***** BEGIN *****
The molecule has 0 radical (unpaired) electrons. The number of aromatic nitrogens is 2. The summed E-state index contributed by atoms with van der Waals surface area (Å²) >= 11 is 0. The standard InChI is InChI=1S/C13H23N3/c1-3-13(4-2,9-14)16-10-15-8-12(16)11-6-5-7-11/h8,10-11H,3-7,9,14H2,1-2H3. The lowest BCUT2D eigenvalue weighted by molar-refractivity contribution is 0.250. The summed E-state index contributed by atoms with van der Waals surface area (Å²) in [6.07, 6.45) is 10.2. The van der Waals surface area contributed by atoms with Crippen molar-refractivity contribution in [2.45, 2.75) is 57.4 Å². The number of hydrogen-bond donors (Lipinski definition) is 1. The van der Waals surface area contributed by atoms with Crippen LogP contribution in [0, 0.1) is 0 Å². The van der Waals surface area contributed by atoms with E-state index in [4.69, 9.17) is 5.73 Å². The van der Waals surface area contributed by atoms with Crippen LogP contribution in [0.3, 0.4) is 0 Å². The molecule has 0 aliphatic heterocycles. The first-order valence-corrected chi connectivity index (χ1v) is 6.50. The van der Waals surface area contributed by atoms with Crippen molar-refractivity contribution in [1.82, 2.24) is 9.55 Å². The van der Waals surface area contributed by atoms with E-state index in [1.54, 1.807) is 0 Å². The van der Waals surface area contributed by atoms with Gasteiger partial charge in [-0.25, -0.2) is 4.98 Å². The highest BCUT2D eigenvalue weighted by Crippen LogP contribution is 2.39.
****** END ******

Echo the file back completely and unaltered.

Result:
The molecule has 0 radical (unpaired) electrons. The number of aromatic nitrogens is 2. The summed E-state index contributed by atoms with van der Waals surface area (Å²) >= 11 is 0. The standard InChI is InChI=1S/C13H23N3/c1-3-13(4-2,9-14)16-10-15-8-12(16)11-6-5-7-11/h8,10-11H,3-7,9,14H2,1-2H3. The lowest BCUT2D eigenvalue weighted by molar-refractivity contribution is 0.250. The summed E-state index contributed by atoms with van der Waals surface area (Å²) in [6.07, 6.45) is 10.2. The van der Waals surface area contributed by atoms with Crippen molar-refractivity contribution in [2.45, 2.75) is 57.4 Å². The number of hydrogen-bond donors (Lipinski definition) is 1. The van der Waals surface area contributed by atoms with Crippen LogP contribution in [0, 0.1) is 0 Å². The van der Waals surface area contributed by atoms with E-state index in [4.69, 9.17) is 5.73 Å². The van der Waals surface area contributed by atoms with Crippen LogP contribution in [0.3, 0.4) is 0 Å². The molecule has 0 aliphatic heterocycles. The first-order valence-corrected chi connectivity index (χ1v) is 6.50. The van der Waals surface area contributed by atoms with Crippen molar-refractivity contribution in [1.82, 2.24) is 9.55 Å². The van der Waals surface area contributed by atoms with E-state index in [1.54, 1.807) is 0 Å². The van der Waals surface area contributed by atoms with Gasteiger partial charge in [-0.25, -0.2) is 4.98 Å². The highest BCUT2D eigenvalue weighted by Crippen LogP contribution is 2.39.